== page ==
With the hard work out of the way, and I could install the drip piping. I simply stretched the irrigation line along the center of a bed, making a U-turn at the end of it and laying the line over to-and then down-the next growing strip. Then I covered each bed with a three-foot wide band of 1.5-mil black plastic mulch. (If you lay the Irrigro system on top of the ground, you have to cover the line with black plastic to protect the white tubing from ultraviolet radiation . . . but either system can be run just under the surface of the soil.) Finally, I tucked the fringes of the plastic under the soil to anchor it.
Once the system was installed, I made slits for seeds and transplants with a single-edge razor blade, and then mulched the walkways with newspaper and spoiled hay. I'm using the garden hose for my water supply line now, but eventually I'll run a PVC line underground to the growing area.
Studies have shown that most problems folks encounter with drip systems are due to the emitters or micropores becoming clogged by particles in the water. Both systems can be flushed out, but preventive maintenance is a better idea. Submatic sells an effective hose strainer that filters out the bad stuff, and Irrigro has a filter screen that does the same job.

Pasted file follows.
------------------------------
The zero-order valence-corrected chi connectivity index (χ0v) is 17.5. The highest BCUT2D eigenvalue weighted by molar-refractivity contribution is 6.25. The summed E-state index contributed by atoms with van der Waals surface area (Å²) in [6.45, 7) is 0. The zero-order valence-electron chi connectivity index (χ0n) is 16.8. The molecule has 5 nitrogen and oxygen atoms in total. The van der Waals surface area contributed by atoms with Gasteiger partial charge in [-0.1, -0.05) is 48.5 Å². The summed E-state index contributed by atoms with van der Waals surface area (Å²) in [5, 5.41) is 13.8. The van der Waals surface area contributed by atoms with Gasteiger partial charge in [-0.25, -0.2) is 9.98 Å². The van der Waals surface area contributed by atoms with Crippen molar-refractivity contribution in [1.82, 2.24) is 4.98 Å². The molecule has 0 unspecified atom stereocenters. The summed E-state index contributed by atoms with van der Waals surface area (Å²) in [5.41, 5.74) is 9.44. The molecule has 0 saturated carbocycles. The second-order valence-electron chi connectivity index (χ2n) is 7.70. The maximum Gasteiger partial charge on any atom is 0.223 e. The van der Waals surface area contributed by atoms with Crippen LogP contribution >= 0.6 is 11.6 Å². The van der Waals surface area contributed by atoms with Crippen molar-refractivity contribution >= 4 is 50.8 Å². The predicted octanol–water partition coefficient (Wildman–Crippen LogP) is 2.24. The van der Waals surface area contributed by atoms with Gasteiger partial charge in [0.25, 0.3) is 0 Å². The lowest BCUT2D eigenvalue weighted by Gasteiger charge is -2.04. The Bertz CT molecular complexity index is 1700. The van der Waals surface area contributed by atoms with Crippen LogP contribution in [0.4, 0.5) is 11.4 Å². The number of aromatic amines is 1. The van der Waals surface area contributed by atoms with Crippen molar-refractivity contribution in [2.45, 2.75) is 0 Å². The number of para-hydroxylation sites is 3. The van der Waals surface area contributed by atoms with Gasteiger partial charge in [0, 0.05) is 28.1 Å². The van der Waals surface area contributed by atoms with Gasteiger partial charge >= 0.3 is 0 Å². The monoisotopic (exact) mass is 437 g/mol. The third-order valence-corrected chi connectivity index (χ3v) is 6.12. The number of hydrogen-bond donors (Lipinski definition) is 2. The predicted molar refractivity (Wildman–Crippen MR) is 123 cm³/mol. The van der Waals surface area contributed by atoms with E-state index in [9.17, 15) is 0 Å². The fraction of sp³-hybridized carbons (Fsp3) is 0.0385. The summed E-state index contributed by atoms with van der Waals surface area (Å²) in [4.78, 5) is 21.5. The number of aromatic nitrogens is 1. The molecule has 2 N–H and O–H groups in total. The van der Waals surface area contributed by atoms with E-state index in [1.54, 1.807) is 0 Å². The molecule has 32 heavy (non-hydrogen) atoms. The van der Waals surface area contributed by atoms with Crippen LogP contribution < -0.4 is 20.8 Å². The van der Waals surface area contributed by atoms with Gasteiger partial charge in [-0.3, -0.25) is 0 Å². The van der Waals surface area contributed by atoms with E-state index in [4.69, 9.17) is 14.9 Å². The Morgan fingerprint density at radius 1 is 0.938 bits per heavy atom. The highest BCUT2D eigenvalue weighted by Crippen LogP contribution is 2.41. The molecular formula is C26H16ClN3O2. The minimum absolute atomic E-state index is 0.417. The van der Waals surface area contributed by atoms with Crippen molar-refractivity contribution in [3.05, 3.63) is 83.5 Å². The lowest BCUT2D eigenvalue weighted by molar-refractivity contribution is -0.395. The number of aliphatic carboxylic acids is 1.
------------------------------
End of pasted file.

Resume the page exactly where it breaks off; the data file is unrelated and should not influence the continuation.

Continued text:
The other factor you may have to deal with is having to reduce water pressure, since full household water force could rupture your irrigation lines. The Irrigro setup comes with a built-in pressure reducer, but you may need to repair—or replace—your water valves if the faucet can't be adjusted low enough to supply the flow of two to four drops per second that the system requires. Submatic has a preset hose-threaded pressure regulator that can be screwed into the distribution line.
You can buy a timer for the Submatic system (because the Irrigro setup operates continuously, it doesn't need one), but that's pretty much a luxury.. As far as I'm concerned, the no-weed, no-work (I don't count turning a valve twice a day as work) ease of this kind of irrigation is luxury enough. All in all, drip irrigation seems a perfect method for "persuading" your water and plants to do more with less!